Incoming! Fleet Commander 0.7

We’ve just released the 0.7 series which should be the first version that is somewhat stable to use (think of it as alpha) and as we speak is under review for inclusion with Fedora 24.

For the last year I have been massaging the prototype we had at GUADEC in Strasbourg into a reliable product, and recently Oliver Gutierrez has joined the team to help with the web development affairs, I would like to summarize some of my work here so that you guys know what’s all about and what are the future plans.

For those unfamiliar with the project, Fleet Commander intends to be a centralized configuration management interface for system administrators managing GNOME deployments. Think about schools, universities or an office (either small or big). The idea is to reduce the amount of work needed to centralize the customization of the user experience. These days most sysadmins use a bunch of scripts, packaging or manual configuration machine-after-machine to achieve this goal.

Screenshot from 2016-02-03 17-53-23.png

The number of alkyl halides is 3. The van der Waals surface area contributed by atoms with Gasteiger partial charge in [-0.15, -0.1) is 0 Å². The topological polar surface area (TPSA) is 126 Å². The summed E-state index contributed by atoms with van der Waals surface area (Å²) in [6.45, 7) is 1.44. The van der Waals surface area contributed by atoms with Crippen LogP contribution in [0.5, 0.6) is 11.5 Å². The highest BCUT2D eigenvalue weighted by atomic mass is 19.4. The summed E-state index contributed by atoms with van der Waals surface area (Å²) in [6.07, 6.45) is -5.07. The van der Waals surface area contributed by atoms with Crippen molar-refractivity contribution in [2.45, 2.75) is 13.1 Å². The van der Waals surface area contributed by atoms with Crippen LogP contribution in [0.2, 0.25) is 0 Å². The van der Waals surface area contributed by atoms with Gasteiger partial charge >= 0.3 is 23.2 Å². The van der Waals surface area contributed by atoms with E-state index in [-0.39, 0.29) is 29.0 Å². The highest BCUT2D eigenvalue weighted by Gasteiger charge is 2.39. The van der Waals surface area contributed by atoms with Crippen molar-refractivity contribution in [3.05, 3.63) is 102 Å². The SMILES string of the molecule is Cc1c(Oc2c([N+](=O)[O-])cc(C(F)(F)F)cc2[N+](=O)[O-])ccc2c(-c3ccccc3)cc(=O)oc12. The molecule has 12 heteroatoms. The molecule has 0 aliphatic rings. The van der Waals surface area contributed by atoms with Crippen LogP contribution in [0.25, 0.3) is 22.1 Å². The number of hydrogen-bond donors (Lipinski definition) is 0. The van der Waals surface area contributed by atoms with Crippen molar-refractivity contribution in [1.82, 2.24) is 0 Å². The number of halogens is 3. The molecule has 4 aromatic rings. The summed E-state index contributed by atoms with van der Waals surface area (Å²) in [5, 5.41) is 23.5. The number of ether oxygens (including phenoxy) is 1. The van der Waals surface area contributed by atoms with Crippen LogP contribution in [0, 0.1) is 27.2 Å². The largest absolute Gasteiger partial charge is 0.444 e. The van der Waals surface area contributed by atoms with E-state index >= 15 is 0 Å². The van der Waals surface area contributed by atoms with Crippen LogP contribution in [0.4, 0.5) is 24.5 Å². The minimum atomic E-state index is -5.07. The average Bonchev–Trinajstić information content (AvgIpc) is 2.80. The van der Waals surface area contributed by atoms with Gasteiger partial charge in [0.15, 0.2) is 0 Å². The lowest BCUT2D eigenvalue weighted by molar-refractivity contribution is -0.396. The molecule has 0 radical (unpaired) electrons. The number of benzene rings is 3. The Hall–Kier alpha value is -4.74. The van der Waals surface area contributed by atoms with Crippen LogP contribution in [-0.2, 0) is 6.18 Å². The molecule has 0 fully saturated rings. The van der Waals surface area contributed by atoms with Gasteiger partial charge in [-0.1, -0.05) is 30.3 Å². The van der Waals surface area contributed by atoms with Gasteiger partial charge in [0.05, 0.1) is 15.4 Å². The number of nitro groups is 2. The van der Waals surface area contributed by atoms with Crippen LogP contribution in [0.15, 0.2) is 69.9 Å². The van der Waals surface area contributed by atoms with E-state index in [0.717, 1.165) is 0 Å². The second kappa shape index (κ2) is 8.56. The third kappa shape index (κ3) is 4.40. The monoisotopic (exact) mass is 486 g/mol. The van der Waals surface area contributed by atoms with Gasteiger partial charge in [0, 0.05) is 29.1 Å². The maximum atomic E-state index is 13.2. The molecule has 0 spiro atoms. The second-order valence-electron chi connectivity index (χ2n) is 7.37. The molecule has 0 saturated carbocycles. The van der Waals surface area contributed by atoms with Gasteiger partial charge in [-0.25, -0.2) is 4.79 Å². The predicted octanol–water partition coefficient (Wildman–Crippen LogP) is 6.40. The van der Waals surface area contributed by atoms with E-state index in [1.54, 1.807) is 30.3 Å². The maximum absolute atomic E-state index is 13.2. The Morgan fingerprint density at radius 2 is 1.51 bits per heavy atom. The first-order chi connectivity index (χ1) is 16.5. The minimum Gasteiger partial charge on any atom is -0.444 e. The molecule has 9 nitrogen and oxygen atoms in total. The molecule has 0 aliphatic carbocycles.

Fleet Commander in action

The screenshot above shows the main profile editor, those who remember the Sabayon tool might be familiar with this concept. What you see is a virtual session running on libvirt, and basically picking up a VM I created with Boxes as a template. The idea is that the sysadmin replicates the “base image” that the users have in the network inside a VM, and makes the configuration changes that he needs.

After that the profile is placed as a json file and you can control which users and groups it applies to from the admin UI. This files are served by an HTTP endpoint that is consumed by a host daemon that retrieves all the profile data, turns each profile into a dconf db, and creates a dconf profile that aggregates all those dbs at login-time.

Right now this will work on anything that uses dconf (except for some potential issues where people use relocatable schemas), Stephan Berg from LibreOffice fame has written dconf support upstream and will make things magically work.

We’re quite proud of the release but the setup is a bit more complicated that I’d like it to be (we need to exchange an SSH key to access the libvirt host), future plans include FreeIPA/SSSD integration and migrating the UI into a Cockpit plugin which will make our codebase a lot leaner to maintain.

We’re working on an updated wiki page to explain how to set it up once it hits Fedora 24, stay tuned!

Advertisements

Leave a Reply

Fill in your details below or click an icon to log in:

WordPress.com Logo

You are commenting using your WordPress.com account. Log Out / Change )

Twitter picture

You are commenting using your Twitter account. Log Out / Change )

Facebook photo

You are commenting using your Facebook account. Log Out / Change )

Google+ photo

You are commenting using your Google+ account. Log Out / Change )

Connecting to %s